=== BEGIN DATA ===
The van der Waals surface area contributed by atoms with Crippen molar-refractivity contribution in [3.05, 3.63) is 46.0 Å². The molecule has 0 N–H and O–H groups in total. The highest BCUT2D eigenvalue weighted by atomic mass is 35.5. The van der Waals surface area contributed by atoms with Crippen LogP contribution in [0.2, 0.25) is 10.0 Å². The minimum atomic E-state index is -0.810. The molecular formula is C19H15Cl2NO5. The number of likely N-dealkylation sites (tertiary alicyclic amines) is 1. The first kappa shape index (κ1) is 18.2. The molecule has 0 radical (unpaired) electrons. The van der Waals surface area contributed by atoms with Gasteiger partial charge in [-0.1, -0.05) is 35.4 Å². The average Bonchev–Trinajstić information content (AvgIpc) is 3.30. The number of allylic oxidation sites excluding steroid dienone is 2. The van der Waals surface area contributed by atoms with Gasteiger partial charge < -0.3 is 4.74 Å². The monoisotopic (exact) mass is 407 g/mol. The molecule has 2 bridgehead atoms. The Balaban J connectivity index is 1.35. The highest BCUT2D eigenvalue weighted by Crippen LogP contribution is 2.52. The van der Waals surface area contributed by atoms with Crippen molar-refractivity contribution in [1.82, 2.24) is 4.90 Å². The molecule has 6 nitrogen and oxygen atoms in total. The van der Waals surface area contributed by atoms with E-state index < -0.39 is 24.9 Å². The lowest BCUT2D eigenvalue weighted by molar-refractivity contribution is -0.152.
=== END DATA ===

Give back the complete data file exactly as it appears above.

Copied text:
The van der Waals surface area contributed by atoms with Crippen molar-refractivity contribution in [3.05, 3.63) is 46.0 Å². The molecule has 0 N–H and O–H groups in total. The highest BCUT2D eigenvalue weighted by atomic mass is 35.5. The van der Waals surface area contributed by atoms with Crippen LogP contribution in [0.2, 0.25) is 10.0 Å². The minimum atomic E-state index is -0.810. The molecular formula is C19H15Cl2NO5. The number of likely N-dealkylation sites (tertiary alicyclic amines) is 1. The first kappa shape index (κ1) is 18.2. The molecule has 0 radical (unpaired) electrons. The van der Waals surface area contributed by atoms with Gasteiger partial charge in [-0.1, -0.05) is 35.4 Å². The average Bonchev–Trinajstić information content (AvgIpc) is 3.30. The number of allylic oxidation sites excluding steroid dienone is 2. The van der Waals surface area contributed by atoms with Gasteiger partial charge < -0.3 is 4.74 Å². The monoisotopic (exact) mass is 407 g/mol. The molecule has 2 bridgehead atoms. The Balaban J connectivity index is 1.35. The highest BCUT2D eigenvalue weighted by Crippen LogP contribution is 2.52. The van der Waals surface area contributed by atoms with Crippen molar-refractivity contribution in [1.82, 2.24) is 4.90 Å². The molecule has 6 nitrogen and oxygen atoms in total. The van der Waals surface area contributed by atoms with E-state index < -0.39 is 24.9 Å². The lowest BCUT2D eigenvalue weighted by molar-refractivity contribution is -0.152.